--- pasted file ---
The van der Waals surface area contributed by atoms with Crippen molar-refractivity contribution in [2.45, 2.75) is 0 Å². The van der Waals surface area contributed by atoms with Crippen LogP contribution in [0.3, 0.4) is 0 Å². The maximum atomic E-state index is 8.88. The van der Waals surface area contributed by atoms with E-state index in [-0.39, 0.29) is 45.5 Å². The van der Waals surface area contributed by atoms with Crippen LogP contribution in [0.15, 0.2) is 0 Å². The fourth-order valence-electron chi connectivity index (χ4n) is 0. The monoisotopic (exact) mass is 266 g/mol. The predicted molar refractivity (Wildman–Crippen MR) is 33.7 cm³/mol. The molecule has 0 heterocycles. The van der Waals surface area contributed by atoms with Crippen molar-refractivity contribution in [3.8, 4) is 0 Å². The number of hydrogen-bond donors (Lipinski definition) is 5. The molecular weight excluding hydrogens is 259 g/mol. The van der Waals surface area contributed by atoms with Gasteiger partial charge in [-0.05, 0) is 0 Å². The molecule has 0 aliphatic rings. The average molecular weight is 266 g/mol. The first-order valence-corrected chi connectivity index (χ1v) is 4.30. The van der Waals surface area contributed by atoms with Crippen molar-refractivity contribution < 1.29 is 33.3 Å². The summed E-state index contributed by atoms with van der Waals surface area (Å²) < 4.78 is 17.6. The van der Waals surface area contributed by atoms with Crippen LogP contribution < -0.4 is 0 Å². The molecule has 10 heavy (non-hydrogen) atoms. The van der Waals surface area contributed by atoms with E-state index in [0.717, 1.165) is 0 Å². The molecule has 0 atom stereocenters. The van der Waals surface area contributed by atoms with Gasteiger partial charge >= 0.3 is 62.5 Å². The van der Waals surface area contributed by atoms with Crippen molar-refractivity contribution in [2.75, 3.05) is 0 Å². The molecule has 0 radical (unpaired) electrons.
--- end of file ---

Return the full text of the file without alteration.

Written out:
The van der Waals surface area contributed by atoms with Crippen molar-refractivity contribution in [2.45, 2.75) is 0 Å². The van der Waals surface area contributed by atoms with Crippen LogP contribution in [0.3, 0.4) is 0 Å². The maximum atomic E-state index is 8.88. The van der Waals surface area contributed by atoms with E-state index in [-0.39, 0.29) is 45.5 Å². The van der Waals surface area contributed by atoms with Crippen LogP contribution in [0.15, 0.2) is 0 Å². The fourth-order valence-electron chi connectivity index (χ4n) is 0. The monoisotopic (exact) mass is 266 g/mol. The predicted molar refractivity (Wildman–Crippen MR) is 33.7 cm³/mol. The molecule has 0 heterocycles. The van der Waals surface area contributed by atoms with Crippen molar-refractivity contribution in [3.8, 4) is 0 Å². The number of hydrogen-bond donors (Lipinski definition) is 5. The molecular weight excluding hydrogens is 259 g/mol. The van der Waals surface area contributed by atoms with Gasteiger partial charge in [-0.05, 0) is 0 Å². The molecule has 0 aliphatic rings. The average molecular weight is 266 g/mol. The first-order valence-corrected chi connectivity index (χ1v) is 4.30. The van der Waals surface area contributed by atoms with Crippen molar-refractivity contribution < 1.29 is 33.3 Å². The summed E-state index contributed by atoms with van der Waals surface area (Å²) < 4.78 is 17.6. The van der Waals surface area contributed by atoms with Crippen LogP contribution < -0.4 is 0 Å². The molecule has 10 heavy (non-hydrogen) atoms. The van der Waals surface area contributed by atoms with E-state index in [0.717, 1.165) is 0 Å². The molecule has 0 atom stereocenters. The van der Waals surface area contributed by atoms with Gasteiger partial charge >= 0.3 is 62.5 Å². The van der Waals surface area contributed by atoms with Crippen molar-refractivity contribution in [2.75, 3.05) is 0 Å². The molecule has 0 radical (unpaired) electrons.